This weekend there was another Drupal CxO meeting in Amsterdam. After the big success of the first meeting in Brussels this was the second event of this type in Europe. This time with a focus on development, business and quality assurance processes in Drupal shops. The format of the meeting was Open Space, so no presentations, no slideshows and no fixed program. In this post I will give a short summary of some of the topics that were discussed last weekend.
Contrib vs. Custom
This session was about choosing contrib modules or using with custom code. When to choose what. The average ratio contrib vs. custom was about 80% to 20%. Everybody agreed that if there is contrib module that does what you want, the best choice is to go with that. But often the functionality you want can only be achieved with a combination of a lot of modules that all do a little bit of what you want. The more simple solution in that case is writing a custom module for that project.
Another problem we discussed is the activity of module maintainers. Almost everybody had experienced the situation that they submitted a patch for new functionality or a bug and there was no response at all from the module maintainer. You can try to overtake the module and become the new maintainer, but the procedure is not very easy to find and very often that is also not what you want. Baris Wanschers pointed out that maintainers could be more actively looking for co-maintainers. If someone submits a patch to your module and it's of good quality, ask that person to become the co-maintainer of the module. In that way you also increases the involvement of the community. I'll think he will be writing a blog post about this issue in the near future to get some discussion going on how to deal with this problem.
update: Baris wrote a blog post on this issue and you can find it here.
This session was about Jenkins and how to use it with Drupal. Jenkins is a Java tool which makes it easy to implement a so-called continuous integration system. This can be used to automate deployments to different environments and do automated testing. You can use it for example to trigger automated test on a push to a certain branch in your Git repo. This test can run all simpletests in your project and check if the code complies to the Drupal coding standards. If anything fails the developer can be notified. It's also possible to do automated selenium tests for integrations testing.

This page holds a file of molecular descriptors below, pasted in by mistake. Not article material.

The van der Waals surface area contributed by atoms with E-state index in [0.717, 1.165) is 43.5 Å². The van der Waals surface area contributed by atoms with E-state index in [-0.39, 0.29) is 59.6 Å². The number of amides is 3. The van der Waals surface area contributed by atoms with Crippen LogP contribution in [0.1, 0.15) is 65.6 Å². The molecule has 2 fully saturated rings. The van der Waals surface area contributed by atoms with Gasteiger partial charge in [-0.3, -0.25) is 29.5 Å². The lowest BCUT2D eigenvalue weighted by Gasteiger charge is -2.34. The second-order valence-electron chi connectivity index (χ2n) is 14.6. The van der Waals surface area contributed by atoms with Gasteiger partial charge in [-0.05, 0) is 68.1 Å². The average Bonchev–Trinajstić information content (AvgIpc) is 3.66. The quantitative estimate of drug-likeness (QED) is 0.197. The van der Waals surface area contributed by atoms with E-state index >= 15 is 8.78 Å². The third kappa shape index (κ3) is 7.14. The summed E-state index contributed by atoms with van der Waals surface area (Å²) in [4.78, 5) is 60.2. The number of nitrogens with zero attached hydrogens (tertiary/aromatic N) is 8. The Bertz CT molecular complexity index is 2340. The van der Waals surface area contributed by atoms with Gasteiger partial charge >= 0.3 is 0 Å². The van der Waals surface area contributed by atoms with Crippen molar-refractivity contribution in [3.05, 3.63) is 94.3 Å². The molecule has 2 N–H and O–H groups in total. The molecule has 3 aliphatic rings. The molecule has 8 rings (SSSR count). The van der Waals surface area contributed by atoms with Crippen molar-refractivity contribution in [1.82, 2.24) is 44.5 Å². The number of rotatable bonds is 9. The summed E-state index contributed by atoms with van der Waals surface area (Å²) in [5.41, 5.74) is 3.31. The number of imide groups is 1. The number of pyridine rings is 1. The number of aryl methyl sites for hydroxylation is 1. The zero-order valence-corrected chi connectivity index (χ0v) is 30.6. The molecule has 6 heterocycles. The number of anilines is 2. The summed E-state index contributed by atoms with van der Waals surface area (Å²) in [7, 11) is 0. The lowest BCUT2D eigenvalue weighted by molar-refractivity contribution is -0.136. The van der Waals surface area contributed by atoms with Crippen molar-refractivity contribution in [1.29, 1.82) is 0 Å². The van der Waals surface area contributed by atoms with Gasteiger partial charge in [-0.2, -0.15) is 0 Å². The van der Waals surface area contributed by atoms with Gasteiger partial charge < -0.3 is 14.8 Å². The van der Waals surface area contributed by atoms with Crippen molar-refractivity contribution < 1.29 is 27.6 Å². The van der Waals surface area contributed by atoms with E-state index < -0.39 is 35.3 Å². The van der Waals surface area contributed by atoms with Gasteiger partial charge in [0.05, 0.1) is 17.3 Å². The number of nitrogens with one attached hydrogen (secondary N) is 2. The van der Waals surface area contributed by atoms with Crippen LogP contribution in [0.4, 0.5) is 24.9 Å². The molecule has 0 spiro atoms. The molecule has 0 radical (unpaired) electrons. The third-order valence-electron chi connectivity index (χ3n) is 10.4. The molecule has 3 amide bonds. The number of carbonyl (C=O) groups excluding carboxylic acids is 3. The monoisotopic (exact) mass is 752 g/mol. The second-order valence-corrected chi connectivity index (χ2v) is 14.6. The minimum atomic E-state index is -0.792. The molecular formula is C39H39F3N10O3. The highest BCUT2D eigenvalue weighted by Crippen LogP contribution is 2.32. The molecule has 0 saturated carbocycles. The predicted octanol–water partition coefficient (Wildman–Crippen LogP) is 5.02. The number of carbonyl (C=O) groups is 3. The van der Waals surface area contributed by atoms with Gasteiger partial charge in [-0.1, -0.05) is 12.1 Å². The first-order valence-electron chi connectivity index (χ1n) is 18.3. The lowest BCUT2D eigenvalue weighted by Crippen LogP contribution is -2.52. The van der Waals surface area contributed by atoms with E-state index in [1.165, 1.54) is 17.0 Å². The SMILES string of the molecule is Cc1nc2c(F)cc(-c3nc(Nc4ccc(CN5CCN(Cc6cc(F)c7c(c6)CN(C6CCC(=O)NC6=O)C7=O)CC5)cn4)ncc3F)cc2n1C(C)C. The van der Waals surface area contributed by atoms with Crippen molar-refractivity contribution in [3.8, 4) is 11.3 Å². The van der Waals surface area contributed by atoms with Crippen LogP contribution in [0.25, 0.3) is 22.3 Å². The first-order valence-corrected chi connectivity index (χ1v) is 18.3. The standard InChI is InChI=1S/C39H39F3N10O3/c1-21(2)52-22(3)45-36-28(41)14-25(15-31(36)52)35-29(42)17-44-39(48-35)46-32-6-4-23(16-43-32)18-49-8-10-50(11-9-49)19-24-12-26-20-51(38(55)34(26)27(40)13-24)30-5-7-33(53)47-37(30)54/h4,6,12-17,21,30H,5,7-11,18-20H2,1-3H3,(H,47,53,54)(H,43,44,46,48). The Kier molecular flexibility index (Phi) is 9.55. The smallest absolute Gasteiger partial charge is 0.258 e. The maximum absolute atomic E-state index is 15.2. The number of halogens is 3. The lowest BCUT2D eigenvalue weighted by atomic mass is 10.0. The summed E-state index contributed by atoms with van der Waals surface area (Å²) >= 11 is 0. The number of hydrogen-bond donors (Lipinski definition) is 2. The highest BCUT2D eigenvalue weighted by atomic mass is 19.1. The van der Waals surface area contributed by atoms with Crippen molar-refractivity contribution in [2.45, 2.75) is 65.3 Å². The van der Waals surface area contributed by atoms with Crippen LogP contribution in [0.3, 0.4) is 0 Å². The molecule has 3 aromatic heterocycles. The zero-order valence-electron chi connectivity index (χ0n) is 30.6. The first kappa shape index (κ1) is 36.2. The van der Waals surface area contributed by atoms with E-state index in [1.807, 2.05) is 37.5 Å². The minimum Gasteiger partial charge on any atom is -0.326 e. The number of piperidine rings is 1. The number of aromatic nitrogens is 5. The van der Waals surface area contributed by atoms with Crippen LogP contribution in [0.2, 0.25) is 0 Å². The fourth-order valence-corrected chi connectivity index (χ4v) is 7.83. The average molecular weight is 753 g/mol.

Installation of Jenkins is not that hard and there is a config file for using Jenkins with Drupal available on github. Some more information on configuring can be found here and here. If you don't want to install and maintain your own Jenkins instance it might be possible to use a cloudservice like cloudbees. I don't know if there are limitations of this service. If anybody has experience with it please let me know.
Another interesting session was about tools that Drupal shops use for CRM, ticketing, customer support, financial administration etc. At Triquanta we mainly use Redmine for all this tasks but it is not ideal. I will just give a list of tools that might be interesting.
- CiviCRM which has a great Drupal integration. It is not targeted at organizing your sales workflow.
- Capsule which has integrations for all kinds of other stuff.
Resource management / Project management
- Lego. Hoppinger is using this and looks very handy and cool. No digital systems and a simple overview.